US86223095 Apr 20107 Jan 2014Dynamics Inc.Payment cards and devices with budgets, parental controls, and virtual accounts
US862802223 May 201214 Jan 2014Dynamics Inc.Systems and methods for sensor mechanisms for magnetic cards and devices
US863200327 Jan 200921 Jan 2014Novell, Inc.Multiple persona information cards
US8635439 *30 Jun 200921 Jan 2014International Business Machines CorporationPortable light weight LDAP directory server and database
US866814320 Jul 201111 Mar 2014Dynamics Inc.Payment cards and devices with gift card, global integration, and magnetic stripe reader communication functionality
US872721912 Oct 201020 May 2014Dynamics Inc.Magnetic stripe track signal having multiple communications channels
US873363820 Jul 201127 May 2014Dynamics Inc.Payment cards and devices with displays, chips, RFIDs, magnetic emulators, magentic decoders, and other components
US87465791 Jul 201310 Jun 2014Dynamics Inc.Systems and methods for detection mechanisms for magnetic cards and devices
US87574838 Feb 201324 Jun 2014Dynamics Inc.Cards deployed with inactivated products for activation
US875749910 Sep 201224 Jun 2014Dynamics Inc.Laminated cards with manual input interfaces
US881405026 Mar 201326 Aug 2014Dynamics Inc.Advanced payment options for powered cards and devices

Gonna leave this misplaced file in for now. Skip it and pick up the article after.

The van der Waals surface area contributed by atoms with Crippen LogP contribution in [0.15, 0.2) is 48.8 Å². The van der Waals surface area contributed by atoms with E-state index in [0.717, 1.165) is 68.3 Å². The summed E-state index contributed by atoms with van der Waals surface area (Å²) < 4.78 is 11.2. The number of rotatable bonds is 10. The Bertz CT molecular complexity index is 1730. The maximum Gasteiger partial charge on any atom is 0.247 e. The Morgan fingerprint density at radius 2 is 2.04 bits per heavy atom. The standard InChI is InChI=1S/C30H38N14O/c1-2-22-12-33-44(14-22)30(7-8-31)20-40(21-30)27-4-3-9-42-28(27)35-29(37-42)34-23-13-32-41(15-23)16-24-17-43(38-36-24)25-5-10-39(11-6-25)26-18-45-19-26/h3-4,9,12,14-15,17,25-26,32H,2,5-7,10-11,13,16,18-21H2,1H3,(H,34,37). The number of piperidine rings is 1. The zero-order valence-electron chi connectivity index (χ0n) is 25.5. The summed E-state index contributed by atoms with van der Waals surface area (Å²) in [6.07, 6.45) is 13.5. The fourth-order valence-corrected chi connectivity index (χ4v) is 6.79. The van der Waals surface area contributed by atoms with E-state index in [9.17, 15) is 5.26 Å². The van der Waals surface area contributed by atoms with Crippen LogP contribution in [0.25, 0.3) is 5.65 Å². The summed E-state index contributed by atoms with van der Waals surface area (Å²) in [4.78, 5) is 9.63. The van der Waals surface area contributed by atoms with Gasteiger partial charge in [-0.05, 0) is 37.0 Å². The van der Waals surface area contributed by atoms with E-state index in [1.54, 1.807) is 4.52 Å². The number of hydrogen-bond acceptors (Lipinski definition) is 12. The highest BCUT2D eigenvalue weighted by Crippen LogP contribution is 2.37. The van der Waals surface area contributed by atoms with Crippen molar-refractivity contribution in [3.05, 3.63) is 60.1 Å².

US882715317 Jul 20129 Sep 2014Dynamics Inc.Systems and methods for waveform generation for dynamic magnetic stripe communications devices
US887599730 Nov 20114 Nov 2014Novell, Inc.Information card overlay
US887599929 Apr 20134 Nov 2014Dynamics Inc.Payment cards and devices with gift card, global integration, and magnetic stripe reader communication functionality
US888198920 Jul 201111 Nov 2014Dynamics Inc.Cards and devices with magnetic emulators with zoning control and advanced interiors
US888800913 Feb 201318 Nov 2014Dynamics Inc.Systems and methods for extended stripe mechanisms for magnetic cards and devices
US893170316 Mar 201013 Jan 2015Dynamics Inc.Payment cards and devices for displaying barcodes
US894433318 Sep 20133 Feb 2015Dynamics Inc.Cards and devices with embedded holograms
US896054516 Nov 201224 Feb 2015Dynamics Inc.Data modification for magnetic cards and devices
US897382419 Dec 200810 Mar 2015Dynamics Inc.Cards and devices with magnetic emulators with zoning control and advanced interiors
US900436820 Jul 201114 Apr 2015Dynamics Inc.Payment cards and devices with enhanced magnetic emulators
US901063019 Dec 200821 Apr 2015Dynamics Inc.Systems and methods for programmable payment cards and devices with loyalty-based payment applications